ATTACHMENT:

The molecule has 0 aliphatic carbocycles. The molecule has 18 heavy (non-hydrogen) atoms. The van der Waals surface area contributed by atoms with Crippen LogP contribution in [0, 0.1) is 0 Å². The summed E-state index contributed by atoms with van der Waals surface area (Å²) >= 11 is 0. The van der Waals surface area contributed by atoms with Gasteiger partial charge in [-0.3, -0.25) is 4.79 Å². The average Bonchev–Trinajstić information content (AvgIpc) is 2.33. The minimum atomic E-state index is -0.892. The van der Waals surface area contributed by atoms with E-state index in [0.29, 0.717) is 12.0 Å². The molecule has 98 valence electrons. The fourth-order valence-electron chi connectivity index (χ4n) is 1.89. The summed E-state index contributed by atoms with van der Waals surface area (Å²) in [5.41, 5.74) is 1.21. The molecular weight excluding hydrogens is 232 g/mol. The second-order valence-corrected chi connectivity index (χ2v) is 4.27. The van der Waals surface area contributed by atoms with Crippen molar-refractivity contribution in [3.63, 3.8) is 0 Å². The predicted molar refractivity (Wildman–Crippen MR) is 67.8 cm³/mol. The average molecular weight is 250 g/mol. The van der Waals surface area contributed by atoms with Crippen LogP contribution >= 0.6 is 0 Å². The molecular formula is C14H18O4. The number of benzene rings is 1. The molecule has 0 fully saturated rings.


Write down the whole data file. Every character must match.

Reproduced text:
The molecule has 0 aliphatic carbocycles. The molecule has 18 heavy (non-hydrogen) atoms. The van der Waals surface area contributed by atoms with Crippen LogP contribution in [0, 0.1) is 0 Å². The summed E-state index contributed by atoms with van der Waals surface area (Å²) >= 11 is 0. The van der Waals surface area contributed by atoms with Gasteiger partial charge in [-0.3, -0.25) is 4.79 Å². The average Bonchev–Trinajstić information content (AvgIpc) is 2.33. The minimum atomic E-state index is -0.892. The van der Waals surface area contributed by atoms with E-state index in [0.29, 0.717) is 12.0 Å². The molecule has 98 valence electrons. The fourth-order valence-electron chi connectivity index (χ4n) is 1.89. The summed E-state index contributed by atoms with van der Waals surface area (Å²) in [5.41, 5.74) is 1.21. The molecular weight excluding hydrogens is 232 g/mol. The second-order valence-corrected chi connectivity index (χ2v) is 4.27. The van der Waals surface area contributed by atoms with Crippen molar-refractivity contribution in [3.63, 3.8) is 0 Å². The predicted molar refractivity (Wildman–Crippen MR) is 67.8 cm³/mol. The average molecular weight is 250 g/mol. The van der Waals surface area contributed by atoms with Crippen LogP contribution >= 0.6 is 0 Å². The molecular formula is C14H18O4. The number of benzene rings is 1. The molecule has 0 fully saturated rings.